Seventh Sentinel satellite in orbit - Air & Cosmos

Seventh Sentinel satellite in orbit – Air & Cosmos

Copernicus Sentinel-3B, was efficiently positioned in orbit on a Rockot launcher on 25th April, becoming a member of its similar twin, Sentinel-3A.

The second Sentinel-Three satellite, Sentinel-3B, has been efficiently positioned in orbit, becoming a member of its similar twin Sentinel-3A. This pairing of satellites will increase protection and information supply for the European Union’s Copernicus atmosphere programme.

The 1150kg Sentinel-3B satellite — constructed by Thales Alenia Space for the European Space Agency (ESA) — was carried into its deliberate orbit on a Rockot launcher from Plesetsk, Russia, at 17:57 GMT on 25th April.

Controllers at the moment are checking that each one the satellite’s methods are working and starting to calibrate the devices to fee the satellite. The mission is predicted to start routine operations after 5 months.

With this seventh Sentinel launch, the primary set of Sentinel missions for the European Union’s Copernicus environmental monitoring community are in orbit, carrying a variety of applied sciences to watch Earth’s land, oceans and environment. The Sentinel-Three payload consists of:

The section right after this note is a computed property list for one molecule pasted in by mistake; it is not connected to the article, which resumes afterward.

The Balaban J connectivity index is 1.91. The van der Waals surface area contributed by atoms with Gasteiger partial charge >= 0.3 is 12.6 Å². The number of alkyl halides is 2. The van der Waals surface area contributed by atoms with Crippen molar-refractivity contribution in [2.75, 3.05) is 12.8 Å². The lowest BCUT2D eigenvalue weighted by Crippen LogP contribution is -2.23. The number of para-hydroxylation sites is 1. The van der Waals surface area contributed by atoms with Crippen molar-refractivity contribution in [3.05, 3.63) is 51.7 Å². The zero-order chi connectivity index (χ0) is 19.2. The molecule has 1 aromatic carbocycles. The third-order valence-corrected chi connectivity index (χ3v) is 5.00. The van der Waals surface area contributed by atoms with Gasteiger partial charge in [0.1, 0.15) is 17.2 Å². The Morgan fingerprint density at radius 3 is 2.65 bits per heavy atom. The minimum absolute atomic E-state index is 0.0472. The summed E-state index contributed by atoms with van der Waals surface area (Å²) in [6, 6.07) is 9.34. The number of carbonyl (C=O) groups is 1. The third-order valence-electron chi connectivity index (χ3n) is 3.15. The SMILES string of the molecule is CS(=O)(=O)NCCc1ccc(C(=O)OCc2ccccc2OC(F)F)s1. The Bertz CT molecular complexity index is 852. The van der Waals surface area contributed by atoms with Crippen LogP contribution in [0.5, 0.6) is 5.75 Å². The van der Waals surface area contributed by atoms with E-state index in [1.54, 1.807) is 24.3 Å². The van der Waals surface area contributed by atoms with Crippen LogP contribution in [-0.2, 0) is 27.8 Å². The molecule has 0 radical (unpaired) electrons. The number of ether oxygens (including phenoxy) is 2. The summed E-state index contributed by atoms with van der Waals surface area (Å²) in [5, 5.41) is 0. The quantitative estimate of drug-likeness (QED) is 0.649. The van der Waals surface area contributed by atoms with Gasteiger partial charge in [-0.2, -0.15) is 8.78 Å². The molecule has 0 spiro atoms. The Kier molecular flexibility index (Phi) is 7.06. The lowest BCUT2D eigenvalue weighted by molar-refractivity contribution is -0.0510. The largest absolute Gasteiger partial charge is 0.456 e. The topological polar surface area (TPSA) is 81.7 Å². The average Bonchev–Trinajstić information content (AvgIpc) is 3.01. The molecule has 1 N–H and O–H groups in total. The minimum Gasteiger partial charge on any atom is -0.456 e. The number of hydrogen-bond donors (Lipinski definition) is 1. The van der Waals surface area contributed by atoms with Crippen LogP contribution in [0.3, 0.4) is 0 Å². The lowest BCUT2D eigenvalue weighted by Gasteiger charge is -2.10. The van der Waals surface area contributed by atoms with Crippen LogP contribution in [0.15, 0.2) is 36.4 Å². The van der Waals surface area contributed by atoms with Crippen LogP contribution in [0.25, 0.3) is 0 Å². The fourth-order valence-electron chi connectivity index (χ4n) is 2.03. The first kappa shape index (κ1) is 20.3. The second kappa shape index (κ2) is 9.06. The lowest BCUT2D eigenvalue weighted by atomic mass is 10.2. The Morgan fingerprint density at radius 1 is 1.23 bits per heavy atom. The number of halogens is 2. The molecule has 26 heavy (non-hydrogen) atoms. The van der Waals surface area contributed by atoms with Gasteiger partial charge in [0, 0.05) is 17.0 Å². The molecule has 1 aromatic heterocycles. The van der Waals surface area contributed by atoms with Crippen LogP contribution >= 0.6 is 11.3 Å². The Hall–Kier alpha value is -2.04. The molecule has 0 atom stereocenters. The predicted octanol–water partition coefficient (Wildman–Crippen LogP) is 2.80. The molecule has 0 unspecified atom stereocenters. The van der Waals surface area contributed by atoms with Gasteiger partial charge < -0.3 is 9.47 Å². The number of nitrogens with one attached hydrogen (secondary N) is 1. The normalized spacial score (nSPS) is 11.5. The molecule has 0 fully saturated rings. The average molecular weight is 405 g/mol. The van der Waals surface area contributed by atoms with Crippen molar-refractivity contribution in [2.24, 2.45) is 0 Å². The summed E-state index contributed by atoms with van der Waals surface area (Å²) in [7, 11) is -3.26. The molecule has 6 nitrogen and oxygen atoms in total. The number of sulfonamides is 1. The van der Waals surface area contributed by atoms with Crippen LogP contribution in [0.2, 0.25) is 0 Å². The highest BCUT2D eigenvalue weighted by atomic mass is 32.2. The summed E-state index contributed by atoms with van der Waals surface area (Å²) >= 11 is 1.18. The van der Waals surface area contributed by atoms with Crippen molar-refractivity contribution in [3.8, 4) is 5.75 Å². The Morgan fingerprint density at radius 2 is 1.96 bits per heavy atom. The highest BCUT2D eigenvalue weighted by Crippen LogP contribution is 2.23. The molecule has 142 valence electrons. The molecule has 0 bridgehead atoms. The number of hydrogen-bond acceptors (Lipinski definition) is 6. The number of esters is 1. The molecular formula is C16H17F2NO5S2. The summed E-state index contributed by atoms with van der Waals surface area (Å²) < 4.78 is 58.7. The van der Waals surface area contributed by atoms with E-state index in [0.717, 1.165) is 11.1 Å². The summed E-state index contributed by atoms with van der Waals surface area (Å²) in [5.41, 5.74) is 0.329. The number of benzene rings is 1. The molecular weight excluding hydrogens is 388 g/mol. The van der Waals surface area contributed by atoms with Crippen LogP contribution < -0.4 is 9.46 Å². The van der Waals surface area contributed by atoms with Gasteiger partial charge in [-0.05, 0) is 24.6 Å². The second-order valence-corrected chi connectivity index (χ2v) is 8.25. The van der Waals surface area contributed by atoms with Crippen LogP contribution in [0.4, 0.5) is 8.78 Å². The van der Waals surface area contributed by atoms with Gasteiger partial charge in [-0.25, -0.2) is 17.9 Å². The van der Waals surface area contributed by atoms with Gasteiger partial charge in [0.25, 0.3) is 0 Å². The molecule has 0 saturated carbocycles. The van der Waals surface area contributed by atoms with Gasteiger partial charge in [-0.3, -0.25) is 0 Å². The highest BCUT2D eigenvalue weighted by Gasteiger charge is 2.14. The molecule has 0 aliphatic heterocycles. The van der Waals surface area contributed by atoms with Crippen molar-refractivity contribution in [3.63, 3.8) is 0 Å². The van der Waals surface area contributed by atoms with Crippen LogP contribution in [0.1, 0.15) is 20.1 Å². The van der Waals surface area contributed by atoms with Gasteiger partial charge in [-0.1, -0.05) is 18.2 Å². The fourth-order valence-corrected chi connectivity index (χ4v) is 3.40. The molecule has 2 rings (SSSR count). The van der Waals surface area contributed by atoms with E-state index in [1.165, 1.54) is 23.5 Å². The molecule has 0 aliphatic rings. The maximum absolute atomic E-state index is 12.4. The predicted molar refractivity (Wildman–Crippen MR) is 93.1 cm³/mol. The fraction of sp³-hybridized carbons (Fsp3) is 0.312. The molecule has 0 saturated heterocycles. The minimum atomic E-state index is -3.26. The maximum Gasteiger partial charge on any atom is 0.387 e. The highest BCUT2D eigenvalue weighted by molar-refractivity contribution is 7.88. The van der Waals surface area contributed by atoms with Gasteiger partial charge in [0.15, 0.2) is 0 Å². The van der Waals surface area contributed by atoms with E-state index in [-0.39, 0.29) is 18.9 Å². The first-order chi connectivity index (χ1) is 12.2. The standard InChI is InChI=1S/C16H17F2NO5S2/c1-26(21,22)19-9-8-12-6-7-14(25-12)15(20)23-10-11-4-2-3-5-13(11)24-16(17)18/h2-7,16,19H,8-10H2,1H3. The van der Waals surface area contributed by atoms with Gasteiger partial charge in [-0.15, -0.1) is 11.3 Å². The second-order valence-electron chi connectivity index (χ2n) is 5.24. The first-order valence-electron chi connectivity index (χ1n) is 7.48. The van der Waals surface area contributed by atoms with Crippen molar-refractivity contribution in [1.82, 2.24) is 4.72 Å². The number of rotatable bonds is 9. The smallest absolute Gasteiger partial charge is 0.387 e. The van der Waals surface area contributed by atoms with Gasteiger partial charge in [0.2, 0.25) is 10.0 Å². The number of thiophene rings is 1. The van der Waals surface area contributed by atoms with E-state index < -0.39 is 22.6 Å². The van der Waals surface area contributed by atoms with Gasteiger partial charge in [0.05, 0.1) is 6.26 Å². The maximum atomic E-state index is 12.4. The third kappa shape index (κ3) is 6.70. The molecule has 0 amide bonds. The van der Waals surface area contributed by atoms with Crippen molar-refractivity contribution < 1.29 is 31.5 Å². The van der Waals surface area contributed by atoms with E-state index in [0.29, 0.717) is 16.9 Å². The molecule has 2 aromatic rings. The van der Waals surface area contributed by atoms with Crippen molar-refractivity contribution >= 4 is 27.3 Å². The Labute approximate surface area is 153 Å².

• Two optical devices: OLCI (Ocean and Land Color Instrument) and SLSTR (Sea and Land Surface Temperature Radiometer)

  • Two RF (radio-frequency) devices: SRAL (Synthetic-aperture Radar ALtimeter), and MWR (Microwave Radiometer), which is able to present measurements to find out the topography of oceans, sea ice and our bodies of water on land.

Over oceans, the satellites measure the temperature and color of the ocean floor, in addition to sea ranges and the thickness of sea ice. These measurements are used, for instance, to watch modifications in Earth’s local weather and for functions akin to marine air pollution.

Over land, the satellites monitor wildfires, map the best way land is used, examine vegetation well being and measure water ranges in rivers and lakes.

Source link

Leave a Reply

Your email address will not be published. Required fields are marked *